Date: Tue, 11 Apr 2000 08:23:21 -0400 From: "Czerpak, Pete" <Pete.Czerpak at siigroup.com> Subject: high hops UK barleywine and water minerals Good morning again, I'm slowly drinking down the results of my double barley wine batch from early this winter. Not exactly now, but a bit later in the day.... Does anybody know of or have dranken a UK brewed barley wine that is high in hops as opposed to more malty? Does Fullers version taste like this? Anchors Old Foghorn and G. DePiros Ol'Musty are good examples of american brewed barley wines that are more malt and less hops. Do the English ever overdue the hops and imitate more the american style? Final question for the day - if my mash water is fine for mashing, can I just added my minerals (mainly gypsum) at boiling to get my Albany water closer to UK water to bring out the crispness in my bitters and IPAs? Or will the mash really benefit as well? Thanks. pete czerpak Albany, NY Return to table of contents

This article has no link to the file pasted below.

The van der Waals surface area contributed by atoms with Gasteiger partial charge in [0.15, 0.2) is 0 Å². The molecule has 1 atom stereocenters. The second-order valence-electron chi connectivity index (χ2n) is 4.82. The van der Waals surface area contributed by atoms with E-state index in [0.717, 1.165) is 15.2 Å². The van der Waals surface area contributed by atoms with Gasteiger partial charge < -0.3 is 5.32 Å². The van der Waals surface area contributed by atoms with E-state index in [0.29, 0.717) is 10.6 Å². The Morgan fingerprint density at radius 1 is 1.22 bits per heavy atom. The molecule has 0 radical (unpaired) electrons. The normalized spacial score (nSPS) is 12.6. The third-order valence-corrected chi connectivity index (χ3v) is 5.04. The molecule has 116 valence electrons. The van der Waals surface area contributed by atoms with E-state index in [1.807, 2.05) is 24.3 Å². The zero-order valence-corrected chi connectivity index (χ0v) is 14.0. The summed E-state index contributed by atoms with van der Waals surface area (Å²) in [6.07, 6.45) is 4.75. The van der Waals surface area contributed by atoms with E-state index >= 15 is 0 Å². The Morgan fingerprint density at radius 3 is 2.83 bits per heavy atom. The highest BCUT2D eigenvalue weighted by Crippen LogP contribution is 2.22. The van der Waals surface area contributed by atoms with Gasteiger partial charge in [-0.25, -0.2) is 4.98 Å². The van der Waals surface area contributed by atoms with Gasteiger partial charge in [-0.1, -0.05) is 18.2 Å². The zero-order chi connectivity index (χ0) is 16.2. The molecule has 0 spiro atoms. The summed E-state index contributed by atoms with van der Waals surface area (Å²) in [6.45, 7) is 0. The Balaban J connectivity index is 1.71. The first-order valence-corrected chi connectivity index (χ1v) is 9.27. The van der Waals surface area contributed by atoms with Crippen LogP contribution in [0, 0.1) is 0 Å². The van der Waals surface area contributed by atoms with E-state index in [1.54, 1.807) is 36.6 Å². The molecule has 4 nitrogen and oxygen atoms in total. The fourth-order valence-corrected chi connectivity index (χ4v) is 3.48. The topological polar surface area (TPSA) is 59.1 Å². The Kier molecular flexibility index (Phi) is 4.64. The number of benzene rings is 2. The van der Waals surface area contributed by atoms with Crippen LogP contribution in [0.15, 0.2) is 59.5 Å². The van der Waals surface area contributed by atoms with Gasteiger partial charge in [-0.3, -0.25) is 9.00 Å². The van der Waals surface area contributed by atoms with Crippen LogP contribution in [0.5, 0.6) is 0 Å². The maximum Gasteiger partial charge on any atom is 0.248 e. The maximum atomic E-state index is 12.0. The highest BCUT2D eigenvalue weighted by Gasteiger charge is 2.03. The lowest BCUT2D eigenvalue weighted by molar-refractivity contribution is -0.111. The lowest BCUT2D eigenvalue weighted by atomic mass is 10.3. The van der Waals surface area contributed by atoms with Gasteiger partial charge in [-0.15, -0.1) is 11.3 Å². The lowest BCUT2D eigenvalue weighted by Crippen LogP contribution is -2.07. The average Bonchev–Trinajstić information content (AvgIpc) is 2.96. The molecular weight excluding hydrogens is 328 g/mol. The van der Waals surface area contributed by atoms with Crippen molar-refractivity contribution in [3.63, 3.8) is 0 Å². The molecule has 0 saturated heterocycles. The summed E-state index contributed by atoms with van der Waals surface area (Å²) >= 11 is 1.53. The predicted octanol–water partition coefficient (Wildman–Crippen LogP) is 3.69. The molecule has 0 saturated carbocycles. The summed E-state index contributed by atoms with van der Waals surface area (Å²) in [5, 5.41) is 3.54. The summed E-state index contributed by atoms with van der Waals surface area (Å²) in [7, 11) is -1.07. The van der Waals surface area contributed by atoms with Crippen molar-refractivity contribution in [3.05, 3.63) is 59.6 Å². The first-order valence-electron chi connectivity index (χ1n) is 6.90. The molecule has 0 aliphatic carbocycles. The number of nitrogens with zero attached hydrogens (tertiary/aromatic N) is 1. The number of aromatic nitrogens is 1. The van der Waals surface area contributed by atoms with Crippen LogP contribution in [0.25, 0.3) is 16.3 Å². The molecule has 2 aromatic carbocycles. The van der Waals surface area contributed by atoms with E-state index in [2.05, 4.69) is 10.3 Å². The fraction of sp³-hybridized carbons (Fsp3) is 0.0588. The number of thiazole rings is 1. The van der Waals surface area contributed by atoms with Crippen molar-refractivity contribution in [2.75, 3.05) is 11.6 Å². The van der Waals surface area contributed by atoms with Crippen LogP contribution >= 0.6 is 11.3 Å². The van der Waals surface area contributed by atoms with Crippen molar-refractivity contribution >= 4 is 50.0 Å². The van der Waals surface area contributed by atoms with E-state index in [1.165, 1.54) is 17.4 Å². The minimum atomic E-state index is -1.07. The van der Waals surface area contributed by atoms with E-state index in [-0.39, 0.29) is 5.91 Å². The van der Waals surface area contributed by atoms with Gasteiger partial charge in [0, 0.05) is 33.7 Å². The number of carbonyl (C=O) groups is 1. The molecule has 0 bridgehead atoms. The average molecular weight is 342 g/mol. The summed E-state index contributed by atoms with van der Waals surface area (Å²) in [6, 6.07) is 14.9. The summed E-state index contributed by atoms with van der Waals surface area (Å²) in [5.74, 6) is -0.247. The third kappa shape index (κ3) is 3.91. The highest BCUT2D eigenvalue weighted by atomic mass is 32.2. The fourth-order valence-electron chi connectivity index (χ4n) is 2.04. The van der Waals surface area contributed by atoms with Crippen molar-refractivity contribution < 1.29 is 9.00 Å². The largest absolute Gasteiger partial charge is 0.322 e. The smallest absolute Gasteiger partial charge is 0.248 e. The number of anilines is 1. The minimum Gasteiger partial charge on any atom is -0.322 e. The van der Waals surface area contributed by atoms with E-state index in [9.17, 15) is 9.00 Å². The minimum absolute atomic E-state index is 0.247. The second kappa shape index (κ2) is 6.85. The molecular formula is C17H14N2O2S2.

Date: Tue, 11 Apr 2000 09:13:23 -0400 From: Richard Foote <rfoote at mindspring.com> Subject: Hey Mabel/Popcorn Joe Kish <JJKISH at worldnet.att.net> advises: >Go to an Farm animal feed store and buy a bag of 'cracked >corn', also called Albers' Chicken Scratch. It's not as fine as >corn meal so it won't give a stuck mash. One concern about using a product produced for livestock would be the possibility it might have some additives you don't want in your beer. Being from the self- proclaimed "poultry capital of the world" in Gainesville, Georgia and working in a building that in a former life was used for blending pharmaceuticals into chicken feed, I'd caution that one should check the ingredient content first to be sure. Jeff Renner writes: >The problem with cracked corn is that it has the corn germ with all the corn oil. >It can easily go rancid. The old brewing texts are quite explicit about this, >but George DePiro and Jack Schmidling have both reported success with >freshly ground whole corn. If I were to use cracked corn I think I'd grind >it myself so it was fresh. Don't use anything that smells like old oil >paint. The point Jeff makes about oil content is well taken. I remember a tour of Jack Daniels Distillery I took a few years back (highly recommended BTW). You could walk on an elevated walkway within an arms length of open top fermenters full of corn mash. As I recall, the tour leader encouraged us to dip a finger in and taste it if we wanted. Spying a likely looking pool of liquid, I did just that. Not what I expected--pure corn oil! I have brewed sucessfully with popcorn--sort of a cream ale. It was popped w/o oil, of course, using a skillet shaken on the stove top so as to prevent burning. It was a pain. An air popper would have been the equipment of choice, but I did not have one. It was entered in this "wierd beer" competition and got a third place overall. The popped popcorn was simply added to the grist just prior to mash-in. Everything seemed to convert quite well, yielding a clear beer w/o any noticeable starch haze. The beer had a slight, toasted popcorny aroma when young that faded as it aged. Hope this helps, Rick Foote Whistle Pig Brewing and Home Remodeling Murrayville, GA Return to table of contents